A Review of Capitalism

I have covered a lot of the subject of socialism before. I believe, however, that socialism deserves a lot more attention because of the rising popularity of socialism and socialist programs. But, explaining the pitfalls of socialism might not offer the best approach. Maybe, explaining capitalism might provide a better approach. Most of the advocacy … Continue reading A Review of Capitalism

Socialism: An Economic Ideal

A lot of discussion and debate revolves around socialism as a replacement for capitalism. It’s easy to see why socialism makes sense to many people. Socialists advocate for many of the things we all desire. Why shouldn’t we get free healthcare? Is it not an integral part of the right to life? It would be … Continue reading Socialism: An Economic Ideal

Conflicting Value Theories

Since the beginning of economics as a specialized study, economist have realized that the concept of value lies at the core of economic theory. They have developed several value theories over the years but most of those theories have suffered from fatal flaws. The only theory that holds up to logical scrutiny is the Subjective … Continue reading Conflicting Value Theories

A Return to Value Theory

After a prolonged hiatus, I want to return to my discussion of value theory. A workable theory for value plays such a fundamental part in economic theory, regardless of the school of thought, that it cannot be overemphasized. Because The Free Market Center Journal advocates the validity of the Subjective Theory of Value, which many … Continue reading A Return to Value Theory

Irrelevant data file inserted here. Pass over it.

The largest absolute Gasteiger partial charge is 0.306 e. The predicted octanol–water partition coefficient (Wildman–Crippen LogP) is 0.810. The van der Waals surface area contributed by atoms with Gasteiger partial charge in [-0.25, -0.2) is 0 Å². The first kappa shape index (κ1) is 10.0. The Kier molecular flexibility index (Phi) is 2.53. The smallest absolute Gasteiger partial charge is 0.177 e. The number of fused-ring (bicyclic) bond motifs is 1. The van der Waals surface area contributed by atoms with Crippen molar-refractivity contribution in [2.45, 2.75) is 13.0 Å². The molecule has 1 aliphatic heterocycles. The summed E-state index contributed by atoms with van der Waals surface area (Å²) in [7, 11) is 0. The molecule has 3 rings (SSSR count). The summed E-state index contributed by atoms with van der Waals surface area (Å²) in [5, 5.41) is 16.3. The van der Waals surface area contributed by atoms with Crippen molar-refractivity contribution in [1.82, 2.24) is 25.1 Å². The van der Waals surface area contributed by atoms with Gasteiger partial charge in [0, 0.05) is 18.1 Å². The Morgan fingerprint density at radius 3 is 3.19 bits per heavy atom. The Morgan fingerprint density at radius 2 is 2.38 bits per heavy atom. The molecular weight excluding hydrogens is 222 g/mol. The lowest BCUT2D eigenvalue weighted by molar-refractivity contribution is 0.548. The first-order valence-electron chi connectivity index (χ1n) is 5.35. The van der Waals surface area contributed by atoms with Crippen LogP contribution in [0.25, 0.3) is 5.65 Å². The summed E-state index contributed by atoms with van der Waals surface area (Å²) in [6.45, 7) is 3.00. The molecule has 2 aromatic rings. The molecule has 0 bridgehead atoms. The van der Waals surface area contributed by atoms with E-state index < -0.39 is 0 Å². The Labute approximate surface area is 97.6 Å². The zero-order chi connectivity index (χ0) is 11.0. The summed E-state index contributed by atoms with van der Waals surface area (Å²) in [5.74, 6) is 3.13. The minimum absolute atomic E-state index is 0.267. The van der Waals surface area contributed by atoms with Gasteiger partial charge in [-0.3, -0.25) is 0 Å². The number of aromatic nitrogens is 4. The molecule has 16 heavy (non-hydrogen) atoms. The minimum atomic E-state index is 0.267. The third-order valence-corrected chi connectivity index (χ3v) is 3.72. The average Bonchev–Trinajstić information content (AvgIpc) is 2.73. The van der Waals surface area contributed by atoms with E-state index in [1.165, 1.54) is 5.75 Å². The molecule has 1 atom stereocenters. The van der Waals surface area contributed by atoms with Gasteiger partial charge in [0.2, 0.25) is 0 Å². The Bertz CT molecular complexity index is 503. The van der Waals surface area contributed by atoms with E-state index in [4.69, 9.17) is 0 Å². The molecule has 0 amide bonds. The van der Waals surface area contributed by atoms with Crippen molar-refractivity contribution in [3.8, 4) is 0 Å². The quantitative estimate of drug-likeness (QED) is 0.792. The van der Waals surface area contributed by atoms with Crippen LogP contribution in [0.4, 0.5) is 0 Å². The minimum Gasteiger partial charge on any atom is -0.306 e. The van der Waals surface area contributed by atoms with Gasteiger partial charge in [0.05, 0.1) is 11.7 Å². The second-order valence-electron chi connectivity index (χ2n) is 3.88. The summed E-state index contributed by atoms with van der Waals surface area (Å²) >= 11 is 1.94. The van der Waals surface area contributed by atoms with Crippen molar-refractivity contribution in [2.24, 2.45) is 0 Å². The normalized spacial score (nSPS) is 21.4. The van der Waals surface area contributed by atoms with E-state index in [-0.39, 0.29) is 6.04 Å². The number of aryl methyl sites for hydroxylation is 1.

Cost of Production Value Theory

Probably the most popular concept of value incorporates the cost of production. The idea here is that any economic good, whether a consumer good or production good, has value based on the sum of the costs of resources used to produce it. A loaf of bread, for example, would have the value of the sum … Continue reading Cost of Production Value Theory

Labor Theory of Value

Source Some people believe that, since all economic goods require some amount of labor to produce (even "free" goods require the labor to pick them up off the ground, pluck them off a bush, or capture them with one's hands,) economic goods get their value from the labor required for their production. Formal explanations of … Continue reading Labor Theory of Value